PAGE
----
Monday, June 27, 2011

Around My French Table: A Dinner Party

I recently heard about a new trend called a Cookbook Club. A group of friends picks an interesting cookbook and each person chooses one recipe they want to make from that book. They all get together and have a party and try a sampling of great food that they otherwise probably wouldn’t have had time or money to make at the same time. I thought this sounded SO fun and a great excuse to get to make more friends!

For my first Cookbook Club event, I chose Dorie Greenspan's "Around My French Table", one of the most popular and acclaimed cookbooks to be published in quite some time. All of the guests were impressed with how simple and approachable her recipes were. It proved to us that not all French food has to be intimidating or complicated in order to be satisfying.

My friend Tiffany made a French version of Shepherd's Pie (Hachis Parmentier), which was to die for, and that spinach bacon quiche behind it was great - even for an anti-quiche guy like my husband.

There was olive-cheese bread that was moist and savory, plus that squash I grew (just because we needed more vegetables), and I also made a citrus berry terrine. Dorie talks about how the French don't turn up their noses at gelatin like Americans are sometimes prone to do, and this recipe certainly is easy to love. Plain gelatin plus orange juice forms the base, and fresh berries and citrus segments are stirred into the mixture. It's pretty stunning when you turn it out onto a platter.

My only regret? That we didn't have a dessert. I guess that's a good excuse to do it again!

Citrus Berry Terrine
Adapted from Dorie Greenspan's "Around My French Table"

Segments from 1 pink grapefruit, cut into bite-sized pieces
1/3 cup cold water
2 packets unflavored gelatin
2 cups orange or grapefruit juice
1/3 cup sugar
About 3 cups mixed blueberries, raspberries and blackberries (if you want to add strawberries, look for small berries or cut larger ones into bite-sized pieces)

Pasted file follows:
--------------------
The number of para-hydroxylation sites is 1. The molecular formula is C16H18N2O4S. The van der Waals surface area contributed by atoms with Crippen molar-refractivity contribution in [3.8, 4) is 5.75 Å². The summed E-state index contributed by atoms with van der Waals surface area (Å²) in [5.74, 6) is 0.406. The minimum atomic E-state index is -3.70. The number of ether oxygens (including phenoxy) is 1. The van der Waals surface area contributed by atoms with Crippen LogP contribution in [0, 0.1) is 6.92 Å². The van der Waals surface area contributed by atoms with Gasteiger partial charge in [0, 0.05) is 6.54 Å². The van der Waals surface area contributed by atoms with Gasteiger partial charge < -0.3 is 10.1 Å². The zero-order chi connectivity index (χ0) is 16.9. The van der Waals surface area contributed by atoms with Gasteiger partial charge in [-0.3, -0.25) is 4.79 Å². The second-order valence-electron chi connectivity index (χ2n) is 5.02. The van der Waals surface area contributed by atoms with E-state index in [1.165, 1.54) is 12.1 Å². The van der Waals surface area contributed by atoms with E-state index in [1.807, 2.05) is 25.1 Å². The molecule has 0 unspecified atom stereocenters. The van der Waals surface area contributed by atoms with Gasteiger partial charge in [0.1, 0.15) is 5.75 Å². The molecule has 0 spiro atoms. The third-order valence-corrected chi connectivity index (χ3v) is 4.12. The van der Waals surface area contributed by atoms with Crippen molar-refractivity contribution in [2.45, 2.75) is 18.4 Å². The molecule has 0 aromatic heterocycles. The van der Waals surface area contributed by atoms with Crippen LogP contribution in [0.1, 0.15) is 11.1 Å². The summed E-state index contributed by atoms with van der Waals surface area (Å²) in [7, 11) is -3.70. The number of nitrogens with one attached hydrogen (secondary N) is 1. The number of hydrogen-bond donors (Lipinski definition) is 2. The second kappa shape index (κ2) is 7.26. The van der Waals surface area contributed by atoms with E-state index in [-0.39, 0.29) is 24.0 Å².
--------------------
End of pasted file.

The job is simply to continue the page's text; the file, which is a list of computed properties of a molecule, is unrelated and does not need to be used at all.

Place a double layer of paper towels on a cutting board and spread the citrus pieces out on the paper. Cover with another double layer of towels and set the pieces aside until you're ready for them. If the paper gets very wet, change it.

Pour the cold water in a large bowl, sprinkle over the gelatin, and let it soften.

Meanwhile, bring the juice and sugar to a boil, stirring to dissolve the sugar. Pour some of the juice over the gelatin, gently stir to dissolve, and then stir in the rest of the juice. Put the gelatin mixture in the refrigerator and let it chill, stirring occasionally, until it thickens slightly, about two hours. (Mine was ready after 1.5 hours.) (You're looking for a mixture with the texture of egg whites.)

Moisten a 9-by-5-inch loaf pan with cold water and shake out the excess. Gently stir the reserved citrus segments and the berries into the lightly thickened gelatin mixture, and scrape everything into the pan. Jiggle the pan a little to settle the gel and chill for at least four hours or up to overnight.

When you're ready to serve the terrine, dip the pan into a bowl or sinkful of hot water for a few seconds, and run a blunt knife around the edges of the pan. Wipe the pan and unmold the terrine onto a platter.

The terrine should be served in thick slices. If you'd like, you can dress each serving with more berries, or pour over a spoonful or two of sweetened pureed raspberries.


  1. It was all so good! And I can't get over how good yours was. I mean- jello? Really? But it was delicious!
    I ate the leftover sheperd's pie last night. It was even better the second day!

    Ps.... that bread was sooo good. Thanks for hosting!

  2. What a fabulous idea for a party! Might have to "borrow" this idea!

    {Found your blog from Sacramento Connect}


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